People don’t want to waste time defending themselves, even when the critics are probably correct. We also don’t want to listen to people brag about themselves, relatives, or achievements. Lastly, we don’t need to be constantly reminded about how awful the economy and weather are.
When people log into their social media accounts, they want to hear about how wonderful they are, with a close second being hearing about how awful a rival or celebrity is. It doesn’t matter if the post is truthful. We feel recognized, loved, and appreciated when we read compliments and we feel superior when the mighty fall.
If I posted the following on your Facebook wall, even in jest, you’re probably not going to like it:
“Your breath smells like a Phoenix port-o-pot, you have puffy ankles, and the shirt you’re wearing is better suited for a table in a Mexican diner.”
Whereas, if I posted the following, it would be immediately liked and make you consider chest-bumping yourself in the closest mirror:
“You are magnificent and I am fortunate to have you as a friend. Your skin is flawless, your eyes are luminous, and your intelligence is exceptional.”
Does this imply when complimenting someone, Phil is being phony? Sometimes. I don’t want to be surrounded by weepy peeps. Debbie Downers are no fun. When nearby anglers cast compliment lures, I’ll bite.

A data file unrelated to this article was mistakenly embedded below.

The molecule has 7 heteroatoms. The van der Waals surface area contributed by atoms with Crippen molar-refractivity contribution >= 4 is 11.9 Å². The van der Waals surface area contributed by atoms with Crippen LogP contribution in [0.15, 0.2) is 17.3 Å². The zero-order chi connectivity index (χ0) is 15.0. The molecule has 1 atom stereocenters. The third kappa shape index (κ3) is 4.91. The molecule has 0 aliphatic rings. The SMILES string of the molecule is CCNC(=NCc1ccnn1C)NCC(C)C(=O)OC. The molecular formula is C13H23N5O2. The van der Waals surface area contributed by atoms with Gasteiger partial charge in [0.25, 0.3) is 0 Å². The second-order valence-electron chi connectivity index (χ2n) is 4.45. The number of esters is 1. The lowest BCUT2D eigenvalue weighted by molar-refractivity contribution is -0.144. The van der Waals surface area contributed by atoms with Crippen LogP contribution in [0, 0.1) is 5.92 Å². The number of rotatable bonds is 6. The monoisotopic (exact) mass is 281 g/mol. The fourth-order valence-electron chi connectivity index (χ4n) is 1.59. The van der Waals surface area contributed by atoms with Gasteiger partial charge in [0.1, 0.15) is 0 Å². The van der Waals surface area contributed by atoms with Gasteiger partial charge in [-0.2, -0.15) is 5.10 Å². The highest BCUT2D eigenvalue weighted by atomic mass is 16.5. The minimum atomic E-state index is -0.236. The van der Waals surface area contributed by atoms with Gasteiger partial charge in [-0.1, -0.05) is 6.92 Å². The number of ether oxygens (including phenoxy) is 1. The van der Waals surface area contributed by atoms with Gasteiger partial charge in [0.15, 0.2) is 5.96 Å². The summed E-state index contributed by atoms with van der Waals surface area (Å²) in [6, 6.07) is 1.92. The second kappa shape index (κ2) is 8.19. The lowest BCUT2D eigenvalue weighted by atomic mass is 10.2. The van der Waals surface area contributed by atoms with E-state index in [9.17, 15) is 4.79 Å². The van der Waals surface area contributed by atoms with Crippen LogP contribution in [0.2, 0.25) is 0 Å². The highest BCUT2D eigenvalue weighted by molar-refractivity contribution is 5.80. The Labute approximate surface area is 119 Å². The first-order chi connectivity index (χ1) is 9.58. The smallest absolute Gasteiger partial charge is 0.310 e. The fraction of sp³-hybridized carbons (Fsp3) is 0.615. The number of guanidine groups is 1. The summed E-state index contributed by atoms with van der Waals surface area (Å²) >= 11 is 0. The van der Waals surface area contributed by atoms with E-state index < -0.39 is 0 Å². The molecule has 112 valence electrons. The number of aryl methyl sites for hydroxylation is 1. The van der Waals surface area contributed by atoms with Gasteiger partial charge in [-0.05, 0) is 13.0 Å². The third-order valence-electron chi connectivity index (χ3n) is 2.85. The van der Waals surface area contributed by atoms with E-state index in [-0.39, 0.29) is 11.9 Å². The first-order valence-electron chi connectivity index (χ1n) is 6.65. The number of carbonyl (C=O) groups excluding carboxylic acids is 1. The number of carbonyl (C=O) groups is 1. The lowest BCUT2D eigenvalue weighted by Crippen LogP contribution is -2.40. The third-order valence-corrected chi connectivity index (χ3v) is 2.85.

“I feel so blah today.”
“Aw, chin up there, shnookums. You’re fabulous.”
“Really? You think so?”
“I know so.”
“Well, thank you. God, these shoes are killing me.”
“Those shoes are killing me! I mean, come on. Look at your butt right now. Those shoes have made a masterpiece of your posterior and allow me to be the first to say I’d be hard-pressed to find a finer hiner.”
“Aw. You’re such a good friend.”
“I’m honored to be considered a friend. Whereas most of my acquaintances are cock-holding cretins, you inspire me to be a better me. I’m considering paying down the national debt by selling my Yankee candle collection.”
“You’re so silly.”
I bet if I created an iPhone app that texts random compliments throughout the day, it would sell like feather extensions. Women are thumb-tapping their phones all day anyway. Why shouldn’t they be interrupted by something other than the curb? In the middle of steering with her knees, sipping a latte, and texting Molly about what a horrible kisser last night’s Match date was, *bling*, a new message will pop up from the virtual nice guy.
“Hey, Janice. Your earlobes taste of honeydew and I want to nibble them.”
That would start the juices flowing, no? There would be time-of-day settings within the app, so once dinnertime comes …
“Janice, I so want to throw you on the table, smear fudge pudding on your breasts and take you to O-town right now!”
Once it’s bedtime, one final text from Virtual Phil before she snaps in the overnight charger:
“Sweet Janice, lie on your stomach, place a pillow under your hips, and clasp your hands together behind your back. I’m going to bind your wrists with a silk scarf and then devour you.”
Would you like to rate my app now? Yes? No? Later? Stop dreaming, Silly Philly.
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